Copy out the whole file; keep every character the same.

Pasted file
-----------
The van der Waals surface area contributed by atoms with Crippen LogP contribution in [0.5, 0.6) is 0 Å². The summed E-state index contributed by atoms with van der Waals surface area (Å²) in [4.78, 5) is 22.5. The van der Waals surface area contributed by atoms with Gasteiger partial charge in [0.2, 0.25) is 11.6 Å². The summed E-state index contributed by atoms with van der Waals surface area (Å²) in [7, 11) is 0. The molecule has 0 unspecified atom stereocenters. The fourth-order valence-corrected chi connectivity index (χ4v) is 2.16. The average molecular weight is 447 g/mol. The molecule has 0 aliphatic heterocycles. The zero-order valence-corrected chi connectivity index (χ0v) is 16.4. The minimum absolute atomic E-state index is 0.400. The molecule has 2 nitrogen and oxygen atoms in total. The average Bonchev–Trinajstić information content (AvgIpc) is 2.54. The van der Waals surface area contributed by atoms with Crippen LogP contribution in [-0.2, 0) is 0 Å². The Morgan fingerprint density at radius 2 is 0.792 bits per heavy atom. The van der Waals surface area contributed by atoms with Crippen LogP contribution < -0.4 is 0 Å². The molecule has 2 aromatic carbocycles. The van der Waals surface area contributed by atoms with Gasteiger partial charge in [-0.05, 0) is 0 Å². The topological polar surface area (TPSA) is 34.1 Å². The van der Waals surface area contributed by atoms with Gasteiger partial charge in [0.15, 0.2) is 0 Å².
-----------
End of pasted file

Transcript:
The van der Waals surface area contributed by atoms with Crippen LogP contribution in [0.5, 0.6) is 0 Å². The summed E-state index contributed by atoms with van der Waals surface area (Å²) in [4.78, 5) is 22.5. The van der Waals surface area contributed by atoms with Gasteiger partial charge in [0.2, 0.25) is 11.6 Å². The summed E-state index contributed by atoms with van der Waals surface area (Å²) in [7, 11) is 0. The molecule has 0 unspecified atom stereocenters. The fourth-order valence-corrected chi connectivity index (χ4v) is 2.16. The average molecular weight is 447 g/mol. The molecule has 0 aliphatic heterocycles. The zero-order valence-corrected chi connectivity index (χ0v) is 16.4. The minimum absolute atomic E-state index is 0.400. The molecule has 2 nitrogen and oxygen atoms in total. The average Bonchev–Trinajstić information content (AvgIpc) is 2.54. The van der Waals surface area contributed by atoms with Crippen LogP contribution in [-0.2, 0) is 0 Å². The Morgan fingerprint density at radius 2 is 0.792 bits per heavy atom. The van der Waals surface area contributed by atoms with Crippen LogP contribution < -0.4 is 0 Å². The molecule has 2 aromatic carbocycles. The van der Waals surface area contributed by atoms with Gasteiger partial charge in [-0.05, 0) is 0 Å². The topological polar surface area (TPSA) is 34.1 Å². The van der Waals surface area contributed by atoms with Gasteiger partial charge in [0.15, 0.2) is 0 Å².